Bacon Bits

by Celeste Amidon

art by Sarah Schacht

I’m at a friend’s birthday dinner and I’m talking about the Donner Party.  Again.  As the waitress sets down a platter of bacon-wrapped deviled eggs, I remark on the fact that the members of the Donner Party ate bacon for nearly every meal. “I guess it was easy to pack,” I say, “and didn’t go bad as easily as other goods. So, bacon was a mainstay of their diets. Until they were eating their own mules. And, of course, eventually, each other.” 

I’m met with blank stares. It wasn’t intentional. It just came up!  Just like it had come up the week before, when I was at karaoke and told a loose acquaintance that many of the children on that fateful journey simply wandered off into cornfields, never to be found again. And the week before that, when, at the zoo, I remarked to an unsuspecting employee that members of the Donner Party tried eating rugs before they resorted to consuming each other. I couldn’t help it. Bringing up this very specific and horrific historical event as much as possible felt compulsory to me. 

I am obsessed with the Donner Party. 

The story goes like this. In 1846, a group of Illinois farmers fell upon dismal financial times. Though the Gold Rush had not technically begun, word had spread across America that California was the place to be. Eighty seven people set off on a journey to the land of sand and oranges. About half made it. Several perished along the way due to horrific weather conditions. Some died from disease. Others, famously, were eaten by fellow members of the crew — which tends to be the takeaway from the Donner Party story. Ever since reading about it in a harrowing book called The Indifferent Stars Above by Daniel James Brown, the tale of the Donner Pass has lived, as the children say, “rent free” in my hippocampus. Why?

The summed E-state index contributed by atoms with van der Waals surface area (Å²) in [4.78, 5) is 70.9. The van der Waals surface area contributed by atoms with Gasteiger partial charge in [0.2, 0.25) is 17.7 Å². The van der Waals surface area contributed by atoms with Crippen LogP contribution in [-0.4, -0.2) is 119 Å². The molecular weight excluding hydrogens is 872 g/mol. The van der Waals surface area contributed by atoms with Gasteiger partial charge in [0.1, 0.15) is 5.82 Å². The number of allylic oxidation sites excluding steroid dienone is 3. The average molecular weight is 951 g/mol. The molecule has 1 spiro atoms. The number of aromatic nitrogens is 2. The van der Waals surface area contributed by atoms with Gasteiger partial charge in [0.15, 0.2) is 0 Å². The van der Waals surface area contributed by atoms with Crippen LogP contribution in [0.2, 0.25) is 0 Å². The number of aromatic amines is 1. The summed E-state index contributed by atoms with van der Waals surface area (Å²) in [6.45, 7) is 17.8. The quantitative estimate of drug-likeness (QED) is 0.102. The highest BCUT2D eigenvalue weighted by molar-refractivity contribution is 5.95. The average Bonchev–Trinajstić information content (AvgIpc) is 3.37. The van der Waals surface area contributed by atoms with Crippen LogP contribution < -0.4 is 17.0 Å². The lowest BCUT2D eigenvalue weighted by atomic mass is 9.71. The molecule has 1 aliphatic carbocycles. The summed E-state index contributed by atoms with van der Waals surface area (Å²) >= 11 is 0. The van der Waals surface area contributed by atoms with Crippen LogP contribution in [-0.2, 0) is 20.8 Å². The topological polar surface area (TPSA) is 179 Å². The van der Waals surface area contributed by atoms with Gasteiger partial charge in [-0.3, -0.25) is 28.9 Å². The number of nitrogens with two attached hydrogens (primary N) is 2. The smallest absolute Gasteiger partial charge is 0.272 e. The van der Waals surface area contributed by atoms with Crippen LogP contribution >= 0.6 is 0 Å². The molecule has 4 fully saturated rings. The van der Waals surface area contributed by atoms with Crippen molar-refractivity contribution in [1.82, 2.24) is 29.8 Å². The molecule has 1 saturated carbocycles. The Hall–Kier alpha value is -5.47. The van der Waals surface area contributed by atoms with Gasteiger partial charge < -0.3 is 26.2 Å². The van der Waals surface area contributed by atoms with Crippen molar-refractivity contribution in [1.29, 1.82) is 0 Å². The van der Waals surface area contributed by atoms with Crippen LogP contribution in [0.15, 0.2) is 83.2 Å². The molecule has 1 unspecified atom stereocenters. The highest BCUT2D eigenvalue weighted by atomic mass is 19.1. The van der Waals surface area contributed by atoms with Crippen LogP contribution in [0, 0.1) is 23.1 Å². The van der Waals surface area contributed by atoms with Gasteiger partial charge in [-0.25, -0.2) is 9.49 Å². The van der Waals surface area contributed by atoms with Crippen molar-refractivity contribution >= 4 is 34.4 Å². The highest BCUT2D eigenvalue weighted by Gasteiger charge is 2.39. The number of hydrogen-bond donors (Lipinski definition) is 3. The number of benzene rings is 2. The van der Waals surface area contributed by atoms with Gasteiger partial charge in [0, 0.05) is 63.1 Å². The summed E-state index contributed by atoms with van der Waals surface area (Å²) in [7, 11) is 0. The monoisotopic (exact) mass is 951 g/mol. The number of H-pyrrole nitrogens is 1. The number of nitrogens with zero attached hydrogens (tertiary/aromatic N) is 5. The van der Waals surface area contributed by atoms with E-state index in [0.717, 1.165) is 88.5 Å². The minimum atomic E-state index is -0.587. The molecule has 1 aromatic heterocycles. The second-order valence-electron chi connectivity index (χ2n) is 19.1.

I was born in London to a very British mother (thinks country music is “horrid,” favorite show is Fawlty Towers) and a very American father (obsessed with Pepperidge Farm Coconut Cake, grew up in New Jersey). My family moved to the American East Coast when I was a year old. My older brother, seven at the time, shed his British accent the moment the plane landed at JFK and signed up for Football — the American kind — the next day. 

Growing up, I was an irritatingly good student, a real aren’t-you-gonna-assign-us-homework? type. I played flute in the school band and hoarded extra credit assignments in lieu of partying and dating. I was told that if I focused and worked and, as the kids also say, “grinded,” all my hard work and sacrifice would “pay off.” 

Pay off in which way… I did not know. I don’t think I stopped to wonder. I did well on the SATs and got into a good college, continued to turn in essays early and obsessed over internships.  Then graduated into a corporate job, spending over half my paycheck on a hallway-core apartment in New York that I barely spent any time in because I was too busy going for networking drinks and dating guys who said “don’t worry about that” when I asked them about crypto. All my life, everybody had told me how important it was to move forward, to strive for something else, something greater, something that would be worth it. Trust us!